What Kind Of Game Is Trump Playing With The Special Master?

STERLING, VIRGINIA - SEPTEMBER 13: Former U.S. President Donald Trump golfs at Trump National Golf Club September 13, 2022 in Sterling, Virginia. Trump's legal team is currently negotiating with the Justice Departmen... STERLING, VIRGINIA - SEPTEMBER 13: Former U.S. President Donald Trump golfs at Trump National Golf Club September 13, 2022 in Sterling, Virginia. Trump's legal team is currently negotiating with the Justice Department regarding the selection of a Special Master to review documents seized when the FBI searched Mar-a-Lago. (Photo by Win McNamee/Getty Images) MORE LESS
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President Trump appears to have doubled down on Friday in his bid to delay and muddle the work of the special master who he wanted appointed in the Mar-a-Lago records case.

It’s not entirely clear what Trump is doing, but in a Friday letter to the special master, U.S. District Judge Raymond Dearie for the Eastern District of New York, Trump continued to make bare assertions that certain records seized by the government should be off-limits to the investigation without explaining why.

Trump was already one day late on a deadline that Dearie set for Thursday for both the Justice Department and the former president to lay out what records were in dispute, and for each side to present to Dearie the legal and factual basis for their position so that he could render a decision.

Now, two days in a row, Trump has refused to explain his position to Dearie. The DOJ in a Thursday letter said that the two parties disagreed about whether nine out of an initial batch of 15 records were personal, and whether an overlapping four records were subject to executive privilege claims.

Trump disputed that in a short Thursday letter in which he claimed that his real deadline was Monday. Dearie then demanded that Trump file an explanation on Friday for his position.

The most significant change between what DOJ told Dearie about Trump’s position and what Trump is now saying appears to be that Trump no longer claims that executive privilege applies to two records which he earlier claimed were also personal records. That would have created an entirely new, hitherto unknown category of document: one both personal and official.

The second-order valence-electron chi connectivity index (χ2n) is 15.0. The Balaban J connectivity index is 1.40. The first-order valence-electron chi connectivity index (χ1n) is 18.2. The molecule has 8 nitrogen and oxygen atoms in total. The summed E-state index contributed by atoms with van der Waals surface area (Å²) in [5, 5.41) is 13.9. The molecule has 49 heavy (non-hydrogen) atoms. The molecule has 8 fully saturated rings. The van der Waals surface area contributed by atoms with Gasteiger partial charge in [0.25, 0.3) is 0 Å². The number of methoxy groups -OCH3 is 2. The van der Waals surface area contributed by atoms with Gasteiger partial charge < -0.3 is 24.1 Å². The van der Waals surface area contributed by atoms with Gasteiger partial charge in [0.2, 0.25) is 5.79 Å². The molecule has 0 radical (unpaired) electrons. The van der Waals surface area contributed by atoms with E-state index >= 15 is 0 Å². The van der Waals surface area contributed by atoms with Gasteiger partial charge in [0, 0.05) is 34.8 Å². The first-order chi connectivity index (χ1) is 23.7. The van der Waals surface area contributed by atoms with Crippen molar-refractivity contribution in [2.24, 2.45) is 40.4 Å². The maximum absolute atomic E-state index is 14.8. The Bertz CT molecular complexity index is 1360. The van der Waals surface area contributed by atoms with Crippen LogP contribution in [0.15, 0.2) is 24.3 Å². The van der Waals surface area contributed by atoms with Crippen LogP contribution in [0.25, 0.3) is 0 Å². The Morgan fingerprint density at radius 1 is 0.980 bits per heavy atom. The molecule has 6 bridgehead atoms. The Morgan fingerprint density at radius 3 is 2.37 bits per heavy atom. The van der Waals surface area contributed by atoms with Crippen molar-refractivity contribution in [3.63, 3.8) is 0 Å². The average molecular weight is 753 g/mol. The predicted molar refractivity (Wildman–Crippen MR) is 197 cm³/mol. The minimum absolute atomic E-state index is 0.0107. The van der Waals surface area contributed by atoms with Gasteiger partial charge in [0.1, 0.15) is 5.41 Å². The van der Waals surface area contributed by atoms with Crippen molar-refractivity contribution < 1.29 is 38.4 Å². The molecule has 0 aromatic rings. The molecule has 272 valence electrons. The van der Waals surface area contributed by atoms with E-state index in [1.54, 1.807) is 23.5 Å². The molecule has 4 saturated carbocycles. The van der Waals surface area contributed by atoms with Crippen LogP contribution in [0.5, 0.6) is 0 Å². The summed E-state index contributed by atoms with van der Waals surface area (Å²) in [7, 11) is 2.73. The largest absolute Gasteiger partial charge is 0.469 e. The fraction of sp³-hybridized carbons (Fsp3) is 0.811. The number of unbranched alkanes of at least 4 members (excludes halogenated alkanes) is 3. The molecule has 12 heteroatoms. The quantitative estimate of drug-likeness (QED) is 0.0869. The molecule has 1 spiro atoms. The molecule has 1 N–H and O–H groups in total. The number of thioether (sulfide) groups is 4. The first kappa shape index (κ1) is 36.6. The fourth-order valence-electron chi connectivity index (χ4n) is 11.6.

Ahead of yesterday’s deadline, the special master held a hearing Tuesday to discuss progress in the matter. At the hearing, Dearie instructed both parties to be clear about the disputes, back up their positions, and provide, as he put it, some “beef.” He also expressed skepticism that personal records could be covered by executive privilege.

The DOJ filing Thursday suggested that Trump had made a series of outlandish claims, including that at least two of the records were both personal and covered by executive privilege, which only extends to White House documents.

It was a typically Trumpian lack of division between self and state, but what accompanied it was Trump’s attorneys blowing Dearie’s deadline. They only filed a letter disputing the DOJ’s characterization, while saying that they would stick to a self-created deadline of Monday.

On Friday, Dearie issued an order saying that Trump was “untimely,” and demanding that he explain his position on the privilege dispute by close of business on Friday.

In the Friday letter, Trump also appears to assume that Dearie lacks the ability to set briefing schedules in the case that he is overseeing. Instead, Trump wrote that he would “confer with the Defendant for a briefing schedule on the substance of the categorization arguments.”

Trump also accused the DOJ of failing to check with him that the documents it identified were numbered correctly before filing the Thursday letter. Trump also suggests that his delay in filing was due to a faulty assumption that Dearie required a joint — and not separate — filing.

“And going forward, Plaintiff’s counsel will not assume that orders requiring submissions
‘from the parties’ means a jointly drafted document,” attorneys for Trump wrote.

This filing included Jim Trusty, who has argued for Trump in recent hearings, but also Chris Kise, the former Florida solicitor general who took a $3 million payment for his work with Trump.

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